[cabf_validation] [EXTERNAL]Re: Ballot Proposal: Validation Method in certificatePolicies

Tim Hollebeek tim.hollebeek at digicert.com
Wed Aug 15 06:24:16 MST 2018

Multiple conflicting concerns is an inherent part of any forum like this.  Thanks for the detailed, objective analysis.  It helps.  I would have expected a sequence of one item to be shorter.


Your point about the fact that the certificate display is going to be rather opaque regardless of which representation we choose is the same point I was trying to make.  I think we should expect that most certificate viewers won’t make much effort to display this information in a pretty format, and it’ll (hopefully, at least) show up as raw ASN.1 or similar.


Given that the number of 1 bits is likely low, I don’t think BIT STRING is that hard to read.  It just means that you’re going to have to memorize that Method 6 is “64” instead of 6.  It’s slightly tougher, but if you’re the sort of person who is capable of staring at raw ASN.1, I think you can cope.


I think my preference is for the most efficient representation, which as Ryan shows, for reasonable assumptions, is actually BIT STRING.




From: Ryan Sleevi <sleevi at google.com> 
Sent: Tuesday, August 14, 2018 5:04 PM
To: Doug Beattie <doug.beattie at globalsign.com>
Cc: Daymion T. Reynolds <dreynolds at godaddy.com>; CA/Browser Forum Validation WG List <validation at cabforum.org>; Tim Hollebeek <tim.hollebeek at digicert.com>
Subject: Re: [cabf_validation] [EXTERNAL]Re: Ballot Proposal: Validation Method in certificatePolicies



On Tue, Aug 14, 2018 at 4:30 PM Doug Beattie <doug.beattie at globalsign.com <mailto:doug.beattie at globalsign.com> > wrote:

If we take the bigstring approach, we going to need to maintain a mapping table in the BRs that maps the bit position to the domain validation method.  The use of Set and Sequence don’t require this as the value is the section number.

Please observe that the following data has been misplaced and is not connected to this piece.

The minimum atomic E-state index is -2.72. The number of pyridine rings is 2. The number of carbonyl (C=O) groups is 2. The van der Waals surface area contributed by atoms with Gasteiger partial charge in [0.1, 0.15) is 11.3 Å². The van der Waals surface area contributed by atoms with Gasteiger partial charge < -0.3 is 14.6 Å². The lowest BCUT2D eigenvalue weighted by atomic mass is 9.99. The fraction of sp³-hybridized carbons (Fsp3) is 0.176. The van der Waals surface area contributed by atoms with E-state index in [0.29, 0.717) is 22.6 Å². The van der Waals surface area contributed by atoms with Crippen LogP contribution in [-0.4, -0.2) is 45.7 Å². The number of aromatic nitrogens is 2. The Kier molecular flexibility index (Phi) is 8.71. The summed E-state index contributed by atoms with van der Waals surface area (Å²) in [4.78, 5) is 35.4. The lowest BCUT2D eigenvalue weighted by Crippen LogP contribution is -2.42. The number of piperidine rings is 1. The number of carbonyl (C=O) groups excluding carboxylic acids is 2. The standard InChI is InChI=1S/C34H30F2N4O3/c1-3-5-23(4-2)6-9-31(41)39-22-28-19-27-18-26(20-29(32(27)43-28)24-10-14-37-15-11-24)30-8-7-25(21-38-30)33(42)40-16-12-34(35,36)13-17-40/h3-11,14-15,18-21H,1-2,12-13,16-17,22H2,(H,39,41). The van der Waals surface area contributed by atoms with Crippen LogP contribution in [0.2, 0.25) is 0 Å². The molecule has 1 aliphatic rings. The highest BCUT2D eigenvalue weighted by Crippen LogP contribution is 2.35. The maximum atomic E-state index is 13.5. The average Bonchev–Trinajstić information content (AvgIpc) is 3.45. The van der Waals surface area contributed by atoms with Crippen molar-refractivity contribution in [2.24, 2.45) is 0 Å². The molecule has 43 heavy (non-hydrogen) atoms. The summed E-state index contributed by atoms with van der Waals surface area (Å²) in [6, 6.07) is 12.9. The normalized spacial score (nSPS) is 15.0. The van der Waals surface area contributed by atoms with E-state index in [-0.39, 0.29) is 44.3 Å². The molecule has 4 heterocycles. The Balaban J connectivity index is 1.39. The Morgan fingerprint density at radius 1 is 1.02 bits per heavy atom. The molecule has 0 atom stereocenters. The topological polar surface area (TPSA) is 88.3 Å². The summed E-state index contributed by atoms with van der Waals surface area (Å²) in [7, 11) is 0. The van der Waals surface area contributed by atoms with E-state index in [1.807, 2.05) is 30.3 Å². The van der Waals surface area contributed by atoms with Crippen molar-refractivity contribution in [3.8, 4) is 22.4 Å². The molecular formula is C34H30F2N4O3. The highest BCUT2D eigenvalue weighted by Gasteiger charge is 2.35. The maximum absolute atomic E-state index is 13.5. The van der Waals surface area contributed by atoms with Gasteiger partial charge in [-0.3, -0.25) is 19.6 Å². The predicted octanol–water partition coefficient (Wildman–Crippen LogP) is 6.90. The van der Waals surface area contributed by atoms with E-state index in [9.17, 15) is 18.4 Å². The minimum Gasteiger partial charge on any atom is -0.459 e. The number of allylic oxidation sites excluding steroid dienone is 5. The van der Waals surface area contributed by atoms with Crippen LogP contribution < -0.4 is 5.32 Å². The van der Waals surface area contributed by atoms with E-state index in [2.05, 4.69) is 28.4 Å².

I'm not sure how that's different. We'd indicate an INTEGER value for any of these methods - and the only distinction is whether that indicates a bit position or a semantic integer.


Also, since most certificates will have one domain validation method (3 bytes for tag, length and value), using Bit string will generally have a longer encoding with: type, length, value  where the value will be one byte for each 7(?) Validation Methods.  This includes all current and all past validation methods, so this will grow over time.


I'm really not sure how this is correct?


No matter the approach - SET, SEQUENCE, or BIT STRING, we're going to minimally need a Tag and Length for the outer coding - that's two bytes.

SET and SEQUENCE are going to be the same - three bytes per method after that (because the INTEGER still needs to be encoded as Tag, Length, and Value)

The BIT STRING will occupy 1 byte (for the number of unused bits), followed by a minimal encoding of the method.


Now let's compare the point of equilibrium, which both you and Tim have raised, but without showing the math.


For a certificate that is only validated with a single method:

- The minimal encoding with both SET or SEQUENCE is going to be five bytes - Tag (SEQUENCE/SET - one byte), Length (one byte), Tag (INTEGER - one byte), Length (one byte), value (one byte for the first 256 methods)